State treasurer Richard Mourdock, a 60-year-old Republican candidate for U.S. Senate, says the stakes in the Indiana primary couldn’t be higher. “This race is for the heart and soul of the Republican party in the United States Senate,” Mourdock tells THE WEEKLY STANDARD.
The May 8 election could also turn out to be the final fight of 80-year-old incumbent Dick Lugar’s long career. A six-term senator and former Indianapolis mayor, Lugar is an institution, but conservative forces within the Republican party have long grumbled that he is too moderate and too ensconced in the Washington bubble, where he’s been since entering the Senate nearly 36 years ago. Now, Lugar is in danger of losing the GOP nomination to Mourdock, who is giving Lugar the toughest electoral battle he’s ever faced.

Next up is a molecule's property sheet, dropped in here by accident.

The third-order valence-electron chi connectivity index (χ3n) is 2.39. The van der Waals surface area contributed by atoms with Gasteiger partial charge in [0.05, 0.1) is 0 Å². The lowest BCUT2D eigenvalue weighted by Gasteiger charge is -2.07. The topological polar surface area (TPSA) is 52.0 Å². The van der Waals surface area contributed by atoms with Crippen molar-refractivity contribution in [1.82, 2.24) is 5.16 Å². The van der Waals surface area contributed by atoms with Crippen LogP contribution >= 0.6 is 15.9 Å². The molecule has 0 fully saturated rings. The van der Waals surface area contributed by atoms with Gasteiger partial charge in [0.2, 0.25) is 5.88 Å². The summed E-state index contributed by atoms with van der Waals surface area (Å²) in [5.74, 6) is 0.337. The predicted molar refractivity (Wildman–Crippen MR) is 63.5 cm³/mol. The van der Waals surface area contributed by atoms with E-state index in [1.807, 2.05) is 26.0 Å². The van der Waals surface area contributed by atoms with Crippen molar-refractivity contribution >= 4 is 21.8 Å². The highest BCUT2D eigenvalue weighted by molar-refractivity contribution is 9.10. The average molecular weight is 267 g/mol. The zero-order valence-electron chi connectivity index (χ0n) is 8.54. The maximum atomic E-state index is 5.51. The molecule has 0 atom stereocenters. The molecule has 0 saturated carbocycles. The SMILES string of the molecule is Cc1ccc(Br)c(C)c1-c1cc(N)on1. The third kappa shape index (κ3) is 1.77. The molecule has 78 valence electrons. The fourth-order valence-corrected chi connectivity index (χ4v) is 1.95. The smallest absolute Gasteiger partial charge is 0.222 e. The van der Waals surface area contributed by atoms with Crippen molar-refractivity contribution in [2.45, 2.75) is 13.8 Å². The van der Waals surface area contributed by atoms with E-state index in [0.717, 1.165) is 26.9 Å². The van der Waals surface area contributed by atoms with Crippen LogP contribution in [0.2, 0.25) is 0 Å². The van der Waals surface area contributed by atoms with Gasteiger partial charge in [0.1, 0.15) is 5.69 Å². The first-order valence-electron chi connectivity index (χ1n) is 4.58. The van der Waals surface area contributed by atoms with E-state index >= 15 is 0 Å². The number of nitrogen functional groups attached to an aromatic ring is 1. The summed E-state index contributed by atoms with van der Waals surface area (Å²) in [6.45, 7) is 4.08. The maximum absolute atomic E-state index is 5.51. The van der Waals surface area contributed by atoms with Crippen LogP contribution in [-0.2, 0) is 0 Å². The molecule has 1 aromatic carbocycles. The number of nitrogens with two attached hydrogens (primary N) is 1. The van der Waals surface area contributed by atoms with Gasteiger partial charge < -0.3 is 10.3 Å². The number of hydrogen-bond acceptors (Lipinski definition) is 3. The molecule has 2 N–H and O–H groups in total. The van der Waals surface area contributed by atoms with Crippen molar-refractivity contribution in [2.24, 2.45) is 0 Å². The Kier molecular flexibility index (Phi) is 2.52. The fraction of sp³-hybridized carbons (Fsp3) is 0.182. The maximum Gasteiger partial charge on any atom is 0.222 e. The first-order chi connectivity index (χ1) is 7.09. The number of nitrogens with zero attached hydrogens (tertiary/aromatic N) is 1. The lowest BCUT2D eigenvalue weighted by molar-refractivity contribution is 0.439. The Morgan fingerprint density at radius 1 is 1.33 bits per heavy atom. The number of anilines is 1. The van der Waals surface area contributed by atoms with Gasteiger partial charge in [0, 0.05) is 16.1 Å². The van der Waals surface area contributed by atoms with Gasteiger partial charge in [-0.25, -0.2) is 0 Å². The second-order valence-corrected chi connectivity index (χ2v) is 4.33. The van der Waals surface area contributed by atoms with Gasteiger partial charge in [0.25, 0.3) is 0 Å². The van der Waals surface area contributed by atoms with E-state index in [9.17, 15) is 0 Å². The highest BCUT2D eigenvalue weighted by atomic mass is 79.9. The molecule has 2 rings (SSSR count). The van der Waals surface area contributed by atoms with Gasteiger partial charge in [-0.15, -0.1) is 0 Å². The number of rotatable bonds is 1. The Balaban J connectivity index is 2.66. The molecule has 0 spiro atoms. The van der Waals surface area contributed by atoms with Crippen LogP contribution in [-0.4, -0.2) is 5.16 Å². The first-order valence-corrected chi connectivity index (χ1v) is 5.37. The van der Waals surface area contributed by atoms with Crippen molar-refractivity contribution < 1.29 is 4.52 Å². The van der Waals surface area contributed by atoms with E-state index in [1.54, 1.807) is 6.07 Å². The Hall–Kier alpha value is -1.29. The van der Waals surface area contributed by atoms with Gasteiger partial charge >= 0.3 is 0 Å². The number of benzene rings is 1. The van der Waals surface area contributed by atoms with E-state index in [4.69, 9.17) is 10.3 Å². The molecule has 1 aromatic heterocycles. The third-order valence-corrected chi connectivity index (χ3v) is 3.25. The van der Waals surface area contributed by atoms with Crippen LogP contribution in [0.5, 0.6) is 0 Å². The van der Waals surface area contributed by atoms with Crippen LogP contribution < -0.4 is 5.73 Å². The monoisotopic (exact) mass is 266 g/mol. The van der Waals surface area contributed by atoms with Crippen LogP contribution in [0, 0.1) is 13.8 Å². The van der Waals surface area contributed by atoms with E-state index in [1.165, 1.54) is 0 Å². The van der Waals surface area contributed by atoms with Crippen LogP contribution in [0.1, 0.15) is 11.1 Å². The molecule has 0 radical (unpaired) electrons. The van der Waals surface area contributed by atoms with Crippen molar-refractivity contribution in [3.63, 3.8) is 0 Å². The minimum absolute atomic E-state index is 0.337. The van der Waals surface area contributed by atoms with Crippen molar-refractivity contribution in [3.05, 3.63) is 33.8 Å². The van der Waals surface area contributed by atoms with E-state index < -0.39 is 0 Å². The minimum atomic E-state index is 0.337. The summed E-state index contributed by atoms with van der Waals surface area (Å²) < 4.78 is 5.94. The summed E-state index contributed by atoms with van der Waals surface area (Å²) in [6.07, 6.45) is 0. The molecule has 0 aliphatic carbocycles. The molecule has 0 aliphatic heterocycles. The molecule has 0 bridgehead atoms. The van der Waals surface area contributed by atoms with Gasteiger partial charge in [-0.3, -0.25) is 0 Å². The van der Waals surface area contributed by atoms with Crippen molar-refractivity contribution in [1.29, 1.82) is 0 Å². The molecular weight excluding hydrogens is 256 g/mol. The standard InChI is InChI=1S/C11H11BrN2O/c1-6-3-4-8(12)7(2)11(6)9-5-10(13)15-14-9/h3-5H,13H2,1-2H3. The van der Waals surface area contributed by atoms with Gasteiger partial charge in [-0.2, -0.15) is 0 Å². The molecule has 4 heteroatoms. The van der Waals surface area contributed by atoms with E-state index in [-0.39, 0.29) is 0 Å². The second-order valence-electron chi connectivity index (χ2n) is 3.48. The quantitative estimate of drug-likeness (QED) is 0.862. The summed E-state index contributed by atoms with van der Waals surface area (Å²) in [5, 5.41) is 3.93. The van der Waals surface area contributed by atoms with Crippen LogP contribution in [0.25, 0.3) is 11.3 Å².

Internal campaign polls have shown Mourdock leading Lugar, despite the senator having better name recognition and a full campaign war chest. Mourdock says it was a televised debate on April 11 between himself and Lugar that made the race truly competitive.
“My mission going in was to look confident, capable, and conservative,” Mourdock said. “And that’s what I did.” Fundraising went up following the debate, as did Mourdock’s standing in his own internal polls. National media outlets, he says, got interested pretty quickly.